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Are colored Easter eggs safe?

With Easter this weekend this is a excellent time to ask this question if you plan to color real eggs for Easter and then eat them afterwords. Sometimes eggs are decorated, used as decorations, and hunted at Easter. Here are some safety tips for Easter eggs from the USDA.

  • Dyeing eggs: After hard cooking eggs, dye them and return them to the refrigerator within 2 hours. If eggs are to be eaten, use a food-safe coloring. You can use plant based food dyes also if you do not want to use commercial dyes. As with all foods, persons dyeing the eggs should wash their hands before handling the eggs.
  • Decorations: One Easter bread recipe is decorated with dyed, cooked eggs in the braided bread. After baking, serve within 2 hours or refrigerate and use within 3 to 4 days.
  • Blowing out eggshells: Because some raw eggs may contain Salmonella, you must use caution when blowing out the contents to hollow out the shell for decorating, such as for Ukrainian Easter eggs. Use only eggs that have been kept refrigerated and are uncracked. To destroy bacteria that may be present on the surface of the egg, wash the egg in hot water and then rinse in a solution of 1 teaspoon liquid chlorine bleach per half cup of water. After blowing out the egg, refrigerate the contents and use within 2 to 4 days.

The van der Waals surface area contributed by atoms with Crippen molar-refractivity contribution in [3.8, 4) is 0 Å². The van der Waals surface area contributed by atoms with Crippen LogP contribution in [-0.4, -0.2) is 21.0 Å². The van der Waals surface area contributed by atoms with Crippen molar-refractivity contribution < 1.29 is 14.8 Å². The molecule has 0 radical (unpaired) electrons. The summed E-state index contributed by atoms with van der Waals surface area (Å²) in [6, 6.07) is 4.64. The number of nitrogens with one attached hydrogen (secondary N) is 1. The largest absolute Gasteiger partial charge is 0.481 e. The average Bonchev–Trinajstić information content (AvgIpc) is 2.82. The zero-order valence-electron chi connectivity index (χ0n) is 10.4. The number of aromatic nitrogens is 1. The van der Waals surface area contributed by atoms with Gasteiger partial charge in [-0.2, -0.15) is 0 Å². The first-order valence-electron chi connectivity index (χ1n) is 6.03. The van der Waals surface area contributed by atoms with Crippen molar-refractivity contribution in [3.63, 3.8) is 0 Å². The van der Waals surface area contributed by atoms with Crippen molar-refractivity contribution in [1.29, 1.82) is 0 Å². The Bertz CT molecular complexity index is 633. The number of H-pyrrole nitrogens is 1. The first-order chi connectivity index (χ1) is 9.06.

• Hunting Eggs: We do not recommend using hard cooked eggs that have been lying on the ground, because they can pick up bacteria, especially if the shells are cracked. If the shells crack, bacteria could contaminate the inside. Eggs should be hidden in places that are protected from dirt, moisture, pets, and other sources of bacteria. The total time for hiding and hunting eggs should not exceed 2 hours. The “found” eggs must be washed, re-refrigerated and eaten within 7 days of cooking.
  • Washing Eggs: The reason for using hot water is to keep a vacuum from forming in the egg and pulling bacteria in through the pores of the egg shell.